Top 10 ways romance buyers are most likely to discover new romance authors or titles to read (ranked from most likely to least):
(1) Browsing in a bookstore
(2) In person recommendation from people you know
(3) Browsing online book sites
(4) Best-seller lists
(5) From books I’ve sampled
(6) Following favorite authors on social media
(7) From book recommendation lists
(8) Library or library staff recommendations
(9) Book review blogs and sites
(10) From online retail sites that recommend based on what I’ve bought/read before
Looking over this list, I find I do each of the above except browsing in a bookstore. Now the question becomes “How do we, as writers, utilize this information and especially this last list?” That’s the million dollar question and it is one that applies to all genres. Part of it is networking. We need to be better about not only doing our own blogging but recommending books and authors we know and like. We need to open our blogs to them and they to us. We need to use our social media sites like FB, Twitter and Google + better. Finding that happy medium where we keep our name and our work out there but without over-saturating our feeds. I’m trying to learn to do a better job but I’m still working on it.
Kudos to RWA for remembering that the best way to get new members is to give them something free — in this case, information — to hook them. Sort of like the Baen Free Library. Or, also borrowing from Baen, snippets from something you’ve written. Since I need to follow my own advice, here’s a short snippet from Slay Bells Ring:
I sat at the kitchen table and looked longingly at the coffeemaker. I had pressed the brew button as the phone rang. I’d reached for the receiver instinctively, even before my brain registered what I was doing. It didn’t matter that I had finished a three week long capital murder trial the previous Friday and had the day off. If one of Austin’s movers and shakers – or, more likely, one of their kids – had managed to run afoul of the capital’s finest, there was always the chance I’d be called out to make sure the little darling did not get out of jail. My boss loved trotting his top prosecutors out in front of the media to prove he didn’t play favorites when it came to the rich and politically powerful of Austin.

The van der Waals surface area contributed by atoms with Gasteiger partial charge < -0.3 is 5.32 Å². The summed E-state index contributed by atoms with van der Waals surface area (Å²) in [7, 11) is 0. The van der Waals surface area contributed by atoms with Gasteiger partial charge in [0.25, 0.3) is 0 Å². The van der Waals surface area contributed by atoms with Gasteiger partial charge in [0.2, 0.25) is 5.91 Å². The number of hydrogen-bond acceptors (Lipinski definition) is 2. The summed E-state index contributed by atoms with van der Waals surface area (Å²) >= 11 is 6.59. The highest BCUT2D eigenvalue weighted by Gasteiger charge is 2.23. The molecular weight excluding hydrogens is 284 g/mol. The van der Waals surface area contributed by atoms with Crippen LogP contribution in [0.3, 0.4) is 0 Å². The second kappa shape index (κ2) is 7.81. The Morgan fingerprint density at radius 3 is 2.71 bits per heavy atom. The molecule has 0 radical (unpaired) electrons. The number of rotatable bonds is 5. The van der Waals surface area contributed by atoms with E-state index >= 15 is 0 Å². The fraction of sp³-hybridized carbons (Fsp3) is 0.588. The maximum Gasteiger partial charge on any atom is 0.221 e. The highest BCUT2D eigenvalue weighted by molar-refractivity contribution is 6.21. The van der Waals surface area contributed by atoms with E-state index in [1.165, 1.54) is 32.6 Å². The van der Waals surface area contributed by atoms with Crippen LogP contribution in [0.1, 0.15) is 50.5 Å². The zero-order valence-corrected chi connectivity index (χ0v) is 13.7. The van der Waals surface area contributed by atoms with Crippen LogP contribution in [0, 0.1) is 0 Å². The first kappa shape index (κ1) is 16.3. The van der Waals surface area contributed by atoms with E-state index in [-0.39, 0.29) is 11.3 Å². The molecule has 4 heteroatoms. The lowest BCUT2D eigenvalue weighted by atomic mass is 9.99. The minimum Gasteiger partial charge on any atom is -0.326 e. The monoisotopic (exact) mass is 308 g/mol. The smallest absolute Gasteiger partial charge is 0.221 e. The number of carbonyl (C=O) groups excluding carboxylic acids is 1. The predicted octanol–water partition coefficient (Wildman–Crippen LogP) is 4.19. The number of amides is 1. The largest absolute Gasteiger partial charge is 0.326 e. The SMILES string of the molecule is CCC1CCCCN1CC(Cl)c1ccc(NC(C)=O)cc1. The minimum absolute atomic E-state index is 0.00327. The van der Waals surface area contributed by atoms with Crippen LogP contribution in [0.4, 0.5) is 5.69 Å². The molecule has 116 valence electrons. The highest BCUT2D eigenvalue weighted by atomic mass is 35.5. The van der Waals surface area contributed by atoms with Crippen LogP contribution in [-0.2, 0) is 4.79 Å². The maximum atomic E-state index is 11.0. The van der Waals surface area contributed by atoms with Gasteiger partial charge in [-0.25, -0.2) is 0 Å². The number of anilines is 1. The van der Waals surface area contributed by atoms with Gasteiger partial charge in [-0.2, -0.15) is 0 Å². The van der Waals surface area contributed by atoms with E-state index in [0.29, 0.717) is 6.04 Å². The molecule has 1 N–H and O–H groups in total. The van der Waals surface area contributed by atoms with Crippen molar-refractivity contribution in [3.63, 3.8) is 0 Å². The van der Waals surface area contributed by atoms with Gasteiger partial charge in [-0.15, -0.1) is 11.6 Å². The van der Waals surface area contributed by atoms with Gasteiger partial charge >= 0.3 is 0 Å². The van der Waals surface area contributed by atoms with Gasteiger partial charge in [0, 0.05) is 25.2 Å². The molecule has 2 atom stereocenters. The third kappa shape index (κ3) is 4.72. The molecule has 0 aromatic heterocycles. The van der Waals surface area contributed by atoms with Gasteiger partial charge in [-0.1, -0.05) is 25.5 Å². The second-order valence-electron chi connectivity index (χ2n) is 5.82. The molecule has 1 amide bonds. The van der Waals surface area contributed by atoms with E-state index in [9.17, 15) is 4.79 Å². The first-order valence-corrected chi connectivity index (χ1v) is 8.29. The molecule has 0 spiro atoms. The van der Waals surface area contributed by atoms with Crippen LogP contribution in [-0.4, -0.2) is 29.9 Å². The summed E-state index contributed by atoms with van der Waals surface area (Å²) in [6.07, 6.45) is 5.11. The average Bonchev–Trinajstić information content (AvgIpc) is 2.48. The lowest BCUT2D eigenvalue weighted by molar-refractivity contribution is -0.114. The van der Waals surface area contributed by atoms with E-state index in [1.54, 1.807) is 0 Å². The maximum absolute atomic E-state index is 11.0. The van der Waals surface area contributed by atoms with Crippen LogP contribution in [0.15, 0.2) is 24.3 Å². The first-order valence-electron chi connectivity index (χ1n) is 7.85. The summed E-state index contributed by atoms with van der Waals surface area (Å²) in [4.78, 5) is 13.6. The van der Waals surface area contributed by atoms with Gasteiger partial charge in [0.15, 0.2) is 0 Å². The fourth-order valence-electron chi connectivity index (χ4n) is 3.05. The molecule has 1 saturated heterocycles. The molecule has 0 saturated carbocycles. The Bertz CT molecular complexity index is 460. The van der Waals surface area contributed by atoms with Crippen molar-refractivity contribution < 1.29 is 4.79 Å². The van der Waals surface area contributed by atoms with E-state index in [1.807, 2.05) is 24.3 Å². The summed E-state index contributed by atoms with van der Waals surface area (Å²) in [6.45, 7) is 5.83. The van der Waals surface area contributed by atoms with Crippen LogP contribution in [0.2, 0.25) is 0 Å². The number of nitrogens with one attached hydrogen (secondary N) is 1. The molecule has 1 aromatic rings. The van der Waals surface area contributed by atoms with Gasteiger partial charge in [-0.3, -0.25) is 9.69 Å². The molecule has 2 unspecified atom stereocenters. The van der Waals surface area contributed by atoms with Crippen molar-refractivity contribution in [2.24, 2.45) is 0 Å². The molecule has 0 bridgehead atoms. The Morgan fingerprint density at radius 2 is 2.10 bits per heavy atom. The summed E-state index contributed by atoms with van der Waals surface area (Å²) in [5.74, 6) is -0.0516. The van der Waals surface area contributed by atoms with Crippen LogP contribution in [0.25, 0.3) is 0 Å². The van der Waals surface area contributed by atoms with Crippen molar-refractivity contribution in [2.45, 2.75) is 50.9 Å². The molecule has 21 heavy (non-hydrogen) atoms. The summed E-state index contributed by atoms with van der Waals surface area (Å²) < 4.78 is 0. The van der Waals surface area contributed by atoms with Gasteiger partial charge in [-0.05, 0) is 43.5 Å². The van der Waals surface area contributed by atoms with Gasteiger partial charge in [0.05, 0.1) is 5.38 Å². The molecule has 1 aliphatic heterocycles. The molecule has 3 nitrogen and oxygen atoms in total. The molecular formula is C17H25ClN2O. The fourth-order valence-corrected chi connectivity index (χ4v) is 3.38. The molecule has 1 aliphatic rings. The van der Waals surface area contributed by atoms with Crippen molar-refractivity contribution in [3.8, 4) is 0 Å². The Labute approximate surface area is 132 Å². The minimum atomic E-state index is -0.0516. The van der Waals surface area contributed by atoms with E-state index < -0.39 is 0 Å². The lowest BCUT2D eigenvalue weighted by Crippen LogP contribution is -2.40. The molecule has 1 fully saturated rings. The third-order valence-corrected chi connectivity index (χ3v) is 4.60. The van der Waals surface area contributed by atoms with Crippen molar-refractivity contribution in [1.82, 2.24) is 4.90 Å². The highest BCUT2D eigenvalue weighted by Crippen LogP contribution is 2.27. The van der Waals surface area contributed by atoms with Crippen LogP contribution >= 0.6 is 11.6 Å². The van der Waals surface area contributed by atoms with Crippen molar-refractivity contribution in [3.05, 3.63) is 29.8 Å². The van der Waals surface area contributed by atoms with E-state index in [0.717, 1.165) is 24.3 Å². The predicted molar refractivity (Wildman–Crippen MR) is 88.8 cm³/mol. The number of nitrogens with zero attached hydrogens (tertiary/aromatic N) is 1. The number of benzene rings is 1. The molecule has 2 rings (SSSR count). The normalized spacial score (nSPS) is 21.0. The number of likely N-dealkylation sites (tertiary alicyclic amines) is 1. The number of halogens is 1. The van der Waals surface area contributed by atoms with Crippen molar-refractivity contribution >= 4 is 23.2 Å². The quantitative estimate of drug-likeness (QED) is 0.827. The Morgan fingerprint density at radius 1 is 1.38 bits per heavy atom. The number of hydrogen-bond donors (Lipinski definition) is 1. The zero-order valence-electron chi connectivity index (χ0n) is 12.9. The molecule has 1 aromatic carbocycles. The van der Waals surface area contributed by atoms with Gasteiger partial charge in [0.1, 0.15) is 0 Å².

“Gran?” I prompted when she didn’t immediately respond.
“It’s your mother.”
What started as a general sense of dread flared and I fought down the panic that replaced it. “Is she all right?”
“Oh God, Annie, I don’t know.”
I relaxed a little. If she was back to calling me Annie, things couldn’t be too bad. Could they?
“Just tell me what’s happened, Gran.”
“Annie, she’s been arrested.”
I swear I moved the receiver away from my ear and stared at it, halfway expecting to find it had changed into a banana or something. It certainly couldn’t be a telephone and I most definitely couldn’t have heard correctly. There was no way, absolutely no way in the world, that my oh-so-proper mother could have been arrested.
“Your mother’s been arrested.”
I couldn’t fathom it. My mother’s no saint, but she certainly isn’t the sort who goes around getting into trouble with the law. Man trouble? You bet. Butt heads with the family? Absolutely. She’d make that into an Olympic event if she could. But she had never done anything more serious than get a speeding ticket. The only possible explanation I could think of was that she’d had too much to drink and had been picked up for DWI. That wouldn’t surprise me, not with Mama’s love for a good cabernet and even better bourbon and the current push across the state to get drunk drivers off the road. But even that didn’t feel right.
“Annie, it’s bad.” Gran choked back a sob and I waited, doing my best not to snap and tell her to get to the point. “Drew just called to tell me.”
Drew? Why hadn’t my twin called me?
I stood and, taking the receiver with me, hurried to my bedroom. I had to do something. I’m never my best in the morning, but dropping something like this on me before coffee and then not getting to the point . . . .
“Annie, they’re saying your mama killed Spud Buchanan.”
I must have heard wrong. For one thing, if my mother ever decided she wanted anyone dead, she’d find someone to do the deed for her. She’d never risk getting her hands, or her designer clothes, dirty. For another, she was smart enough not to get caught, at least not by the local cops. Okay, my brother might be a member of the Harkin County Sheriff’s Department, but murder wasn’t something they saw very often. In fact, there was little serious crime in the county. So, unless they caught someone standing over the body with the smoking gun or dripping knife in her hands, they’d be hard-pressed to make a case without help from an outside agency.
“They’ve charged your mama with Spud Buchanan’s murder,” Gran repeated. “From what Drew told me, they found her dressed in her nightie, standing over his body.”
The world came to a screeching halt. There could be only one explanation for what was happening. I had fallen down the rabbit hole into some warped alternate reality. It wouldn’t be long before the Cheshire Cat showed up, followed shortly by the Queen of Hearts demanding my head.